Why Poet Frank Bidart Is an American Master

Reading between the lines.
June 7 2013 9:20 AM

The Love of Two People Staring in the Same Direction

A new book of poems from American master Frank Bidart.

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Illustration by Jess Fink

The title of Frank Bidart’s latest book, Metaphysical Dog, sums up his preoccupations pretty neatly. “Animal mind,” he calls it in one poem, the infuriating, animating mismatch between our appetites and our understanding—the very things that sustain us. Here, in a collection that races forward but stammers in the face of love’s insufficiency, Bidart begins with a literal dog, though one that seemed eager to be anything but. The title poem starts:

Belafont, who reproduced what we did
not as an act of supine

imitation, but in defiance—

butt on couch and front legs straddling
space to rest on an ottoman, barking till

his masters clean his teeth with dental floss. 

It’s a short poem—there are only three more lines after these—and Bidart doesn’t let the comic mood stand. The playfulness crumples (as does, in a sense, the dog itself, once he’s been “Held up to a mirror”), and the weight of the entire poem lands on its final two words: “he writhed.” That two-syllable statement feels almost elemental, holding the writhing in a moment beyond change; the simple pronoun and past-tense verb have both a terrible finality and an ineradicable presence, action beyond argument, knowledge, or will, like Tantalus trapped in his reaching.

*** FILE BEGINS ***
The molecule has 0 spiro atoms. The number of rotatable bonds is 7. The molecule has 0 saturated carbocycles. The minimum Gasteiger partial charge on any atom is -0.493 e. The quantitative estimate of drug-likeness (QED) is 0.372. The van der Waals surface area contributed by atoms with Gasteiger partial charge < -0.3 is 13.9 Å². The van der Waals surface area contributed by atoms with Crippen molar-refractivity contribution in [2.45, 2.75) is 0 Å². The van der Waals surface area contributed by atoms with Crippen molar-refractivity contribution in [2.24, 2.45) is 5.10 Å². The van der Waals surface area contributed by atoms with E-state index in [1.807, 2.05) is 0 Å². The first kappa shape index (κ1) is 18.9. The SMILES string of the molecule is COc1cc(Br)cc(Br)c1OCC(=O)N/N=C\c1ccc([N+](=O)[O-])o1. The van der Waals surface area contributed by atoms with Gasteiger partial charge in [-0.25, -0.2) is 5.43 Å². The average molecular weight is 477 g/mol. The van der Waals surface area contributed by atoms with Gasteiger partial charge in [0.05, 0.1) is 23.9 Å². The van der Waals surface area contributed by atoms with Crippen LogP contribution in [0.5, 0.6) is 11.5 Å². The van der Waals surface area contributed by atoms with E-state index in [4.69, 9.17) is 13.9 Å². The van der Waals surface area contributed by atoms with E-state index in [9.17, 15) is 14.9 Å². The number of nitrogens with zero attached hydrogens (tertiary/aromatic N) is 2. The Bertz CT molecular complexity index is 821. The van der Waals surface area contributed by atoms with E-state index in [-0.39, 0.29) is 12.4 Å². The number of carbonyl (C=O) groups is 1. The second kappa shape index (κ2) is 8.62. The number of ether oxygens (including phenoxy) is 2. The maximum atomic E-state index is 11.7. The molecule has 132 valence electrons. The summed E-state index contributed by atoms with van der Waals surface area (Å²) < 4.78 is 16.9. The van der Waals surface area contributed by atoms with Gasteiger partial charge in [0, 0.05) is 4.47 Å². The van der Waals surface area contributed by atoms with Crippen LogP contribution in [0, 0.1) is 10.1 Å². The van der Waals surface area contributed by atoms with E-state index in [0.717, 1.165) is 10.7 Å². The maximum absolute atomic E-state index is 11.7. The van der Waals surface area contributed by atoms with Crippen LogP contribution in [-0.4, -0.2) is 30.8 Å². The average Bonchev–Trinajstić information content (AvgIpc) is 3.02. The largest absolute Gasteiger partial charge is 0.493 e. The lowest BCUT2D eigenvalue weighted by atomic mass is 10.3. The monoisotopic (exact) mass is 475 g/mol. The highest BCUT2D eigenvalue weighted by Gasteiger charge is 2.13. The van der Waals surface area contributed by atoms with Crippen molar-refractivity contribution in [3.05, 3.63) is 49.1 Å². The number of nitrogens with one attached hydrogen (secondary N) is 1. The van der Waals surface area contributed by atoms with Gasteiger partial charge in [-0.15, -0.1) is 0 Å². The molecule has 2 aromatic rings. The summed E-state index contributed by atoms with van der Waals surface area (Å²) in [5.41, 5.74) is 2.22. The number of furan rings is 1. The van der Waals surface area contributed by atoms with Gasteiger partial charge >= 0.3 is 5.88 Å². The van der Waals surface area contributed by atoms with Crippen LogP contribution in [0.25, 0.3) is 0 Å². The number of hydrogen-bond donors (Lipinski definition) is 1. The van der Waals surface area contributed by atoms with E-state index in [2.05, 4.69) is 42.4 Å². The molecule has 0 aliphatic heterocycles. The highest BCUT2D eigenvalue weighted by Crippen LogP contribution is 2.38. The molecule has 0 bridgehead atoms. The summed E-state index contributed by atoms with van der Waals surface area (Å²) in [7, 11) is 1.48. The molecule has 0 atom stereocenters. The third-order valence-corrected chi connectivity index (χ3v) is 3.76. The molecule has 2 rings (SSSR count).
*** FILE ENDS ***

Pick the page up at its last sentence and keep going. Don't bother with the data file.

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Standing at the front of the book, that final iamb, so exquisitely delayed, serves as an introduction to a style that puts profound weight on individual words. Bidart has spent the better part of a lifetime finding the means to make generalities ring out—to embody the ways in which our lives get locked up in ideas, and ideas locked up in our lives. In poem after poem, he uses everything from prosody to the caps lock key to infuse otherwise static abstractions with extraordinary force, often by halting the forward motion of a phrase. (Look, for instance, at the way the word “imitation,” above, arrests the momentum crashing over the stanza break that immediately precedes it.)

Those two words matter, too, because they set up a conflict that Bidart is forever renewing. Part of his genius over the years (this is his eighth collection, reaching back to 1973’s Golden State, and he now claims a rightful place in the ranks of American masters) has been his ability to present the drama of that which cannot change.

Having left behind the long poems that first made him famous, Bidart increasingly writes in knots—knots he doesn’t seek to untie but instead pulls tighter and tighter as he goes. In “Presage,” that knotted quality becomes a controlling metaphor. He writes:

You are undersea. These are not entwined
ropes, but thick twisted slime-green

cables. Laid out before you is the fabled
Gordian knot, which you must cut.

Which you must cut not
to rule the earth, but escape it.

All you must do is sever them. Your blade
breaks, as the ties that bind thicken, tighten.